The Adults of Tik Tok Want to Educate and Entertain You
The hot new video sharing app isn’t just teenagers producing memes and miming along to their favorite pop songs
Among the teens creating TikTok videos about the undeniable, bone level differences between freshmen and sophomores, you can find Jenny and Mike Krupa, both 88-years-old, explaining the perks of being octogenarians.
Though the senior citizens’ account (@its_j_dog) is run and scripted by their 19-year-old grandson Skylar (“I knew people really enjoyed watching elderly individuals on social media,” he says), the couple is far from the only people over 21 on this platform often thought of as a strictly Gen Z space. Users in their late 20s, 30s, and beyond are using TikTok just like the kids do, to explain their lives with the help of memeable music clips. But while teens use the app to reenact their lives spent in high school halls, older users see the platform as a place to explain and explore their jobs.
Adults — possibly even old enough that they wouldn’t think to use “adulting” to describe their jobs or their content — are creating videos that bring their fans into the world of medicine (doctors, nurses, and plenty of paramedics are showing off their stethoscopes), firefighting, teaching, and even zoology. While their videos often poke fun at the more mundane (or absurd) details of their days just like their teenage counterparts, some have used the platform to create more educational content.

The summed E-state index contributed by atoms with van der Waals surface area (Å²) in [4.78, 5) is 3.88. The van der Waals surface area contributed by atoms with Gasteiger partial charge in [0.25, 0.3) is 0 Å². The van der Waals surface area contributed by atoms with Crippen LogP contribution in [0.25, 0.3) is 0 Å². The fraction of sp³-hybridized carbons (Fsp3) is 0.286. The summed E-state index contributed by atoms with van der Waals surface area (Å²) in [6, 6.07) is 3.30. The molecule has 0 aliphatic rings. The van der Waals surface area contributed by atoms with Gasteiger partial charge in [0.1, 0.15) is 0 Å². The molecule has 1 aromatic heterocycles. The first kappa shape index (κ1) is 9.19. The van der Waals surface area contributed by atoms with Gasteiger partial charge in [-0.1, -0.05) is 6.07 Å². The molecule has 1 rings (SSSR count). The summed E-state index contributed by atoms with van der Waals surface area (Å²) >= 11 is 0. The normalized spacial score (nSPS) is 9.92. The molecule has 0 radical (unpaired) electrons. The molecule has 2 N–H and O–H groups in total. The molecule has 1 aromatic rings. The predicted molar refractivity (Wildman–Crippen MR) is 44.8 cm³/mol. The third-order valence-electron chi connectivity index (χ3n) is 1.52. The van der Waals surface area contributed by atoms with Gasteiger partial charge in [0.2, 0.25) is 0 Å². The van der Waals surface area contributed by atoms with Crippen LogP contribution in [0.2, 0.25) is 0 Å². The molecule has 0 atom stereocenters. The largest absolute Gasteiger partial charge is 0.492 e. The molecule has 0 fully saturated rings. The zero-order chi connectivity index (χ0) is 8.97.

In recent videos on her channel, 29-year-old family medical resident @Dr.Leslie has shared statistics about suicide (along with the number for the national hotline) and showcased the “pretty gnarly” chest X-ray of someone suffering from a new disease connected to vaping. Her TikTok channel started as an outlet to capture “the chaotic life of a resident physician.” But a video chock-full of medical facts became her first viral success.